The learning organization — the scholar approach
The concept of learning organization is not new. It dates back to 1990 — the year when, in no particular order, Germany reunited, the Hubble telescope went up in space and Ice Ice Baby won a Grammy for Best Rap Solo Performance.
As defined by Peter Sange in his book The Fifth Discipline, these are places “where people continually expand their capacity to create the results they truly desire, where new and expansive patterns of thinking are nurtured, where collective aspiration is set free, and where people are continually learning how to learn together.” To achieve these ends, Senge suggested the use of five “component technologies”: systems thinking, personal mastery, mental models, shared vision, and team learning.
In a similar spirit, Ikujiro Nonaka, author of The Knowledge Creating Company, characterized knowledge-creating companies as places where “inventing new knowledge is not a specialized activity... it is a way of behaving, indeed, a way of being, in which everyone is a knowledge worker.” Nonaka suggested that companies use metaphors and organizational redundancy to focus thinking, encourage dialogue, and make tacit, instinctively understood ideas explicit.
The learning organization — as it is
The learning organization is still a hot subject today. If we are to look back at the dusty academic approach, it seems that personal mastery and team learning are more important than ever in the context of new technologies.
There was another tiny thing that I didn’t mention but also started back in 1990 — the World Wide Web.
It didn’t seem like much at the time but we now find ourselves in 2017, the year that so far will be remembered by the massive screw-up at the Oscars. It is also a time when more than half of the world’s population is using a smartphone, two-thirds of it has a mobile phone and one-fifth of it has shopped online in the past thirty days; it is undoubtedly time to consider a fresh approach to learning.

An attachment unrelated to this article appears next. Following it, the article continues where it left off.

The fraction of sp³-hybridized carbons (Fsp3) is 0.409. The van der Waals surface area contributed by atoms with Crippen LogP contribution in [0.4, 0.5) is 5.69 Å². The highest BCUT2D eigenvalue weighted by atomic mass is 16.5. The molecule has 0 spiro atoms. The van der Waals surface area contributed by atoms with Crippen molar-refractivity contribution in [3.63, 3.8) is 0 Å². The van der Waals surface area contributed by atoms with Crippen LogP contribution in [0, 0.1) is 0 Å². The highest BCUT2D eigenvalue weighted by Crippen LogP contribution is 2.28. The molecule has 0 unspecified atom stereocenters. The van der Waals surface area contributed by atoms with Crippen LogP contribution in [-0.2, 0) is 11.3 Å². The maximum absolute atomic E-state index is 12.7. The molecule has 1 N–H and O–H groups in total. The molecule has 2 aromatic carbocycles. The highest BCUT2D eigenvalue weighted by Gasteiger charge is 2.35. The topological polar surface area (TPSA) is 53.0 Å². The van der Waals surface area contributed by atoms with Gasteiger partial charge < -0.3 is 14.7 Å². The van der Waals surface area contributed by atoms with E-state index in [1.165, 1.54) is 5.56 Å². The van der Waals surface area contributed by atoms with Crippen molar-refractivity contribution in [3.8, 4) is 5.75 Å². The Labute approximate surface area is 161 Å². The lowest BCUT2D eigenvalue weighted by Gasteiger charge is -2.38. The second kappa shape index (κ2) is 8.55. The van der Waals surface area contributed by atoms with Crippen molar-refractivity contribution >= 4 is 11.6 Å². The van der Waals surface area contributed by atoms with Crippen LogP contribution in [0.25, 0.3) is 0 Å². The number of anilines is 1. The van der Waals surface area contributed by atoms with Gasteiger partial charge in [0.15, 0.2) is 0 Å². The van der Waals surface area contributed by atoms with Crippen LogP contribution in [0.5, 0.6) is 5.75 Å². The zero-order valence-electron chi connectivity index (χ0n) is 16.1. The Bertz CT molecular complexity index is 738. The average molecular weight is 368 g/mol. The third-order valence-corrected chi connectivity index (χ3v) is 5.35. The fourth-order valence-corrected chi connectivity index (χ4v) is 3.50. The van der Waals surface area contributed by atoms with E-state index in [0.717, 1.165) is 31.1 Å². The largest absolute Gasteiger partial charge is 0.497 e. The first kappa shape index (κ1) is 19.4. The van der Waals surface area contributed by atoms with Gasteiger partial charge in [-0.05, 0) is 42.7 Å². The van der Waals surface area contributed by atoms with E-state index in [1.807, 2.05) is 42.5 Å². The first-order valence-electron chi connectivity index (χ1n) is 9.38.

According to a recent Benchmark Report by Towards Maturity, Unlocking Potential, the new learning organization has six distinctive characteristics:
- Clarity of purpose — a shared vision of outcomes that matter;
- Holistic staff experience — a trusted brand that expects and facilitates continuous learning from start to finish;
- Thriving ecosystem — individuals, managers and the extended enterprise working towards common goals;
- Agile, digitally enabled infrastructure — supporting and enabling a fluid exchange of ideas and skills;
- Continual engagement — self-directed, connected, accumulating collective understanding;
- Intelligent decision making — using performance analytics to inform and adapt.
The modern employee — an overview
Now that we have looked at the old and new learning organization, let’s focus a bit on who is working in it. Regardless of the generation they are part of, today’s successful employees are tech and web-savvy, highly motivated, committed and dedicated to their work. They have a genuine desire to do their job as well as they can and improve their own performance wherever possible. They are self-reliant, flexible, adaptive and curious.
They sound just dreamy, don’t they?
Well, there’s a catch — they know they are all of the above and they want more from their workplace, especially where learning and development is concerned.
Acutely aware that in this fast-moving world one needs to learn continuously to survive, the modern employee acknowledges that formal training has a valuable part to play in that process but at the same time realizes that training alone cannot possibly provide her or him with everything there is to know. That’s why ongoing access to a variety of informational and instructional resources is required.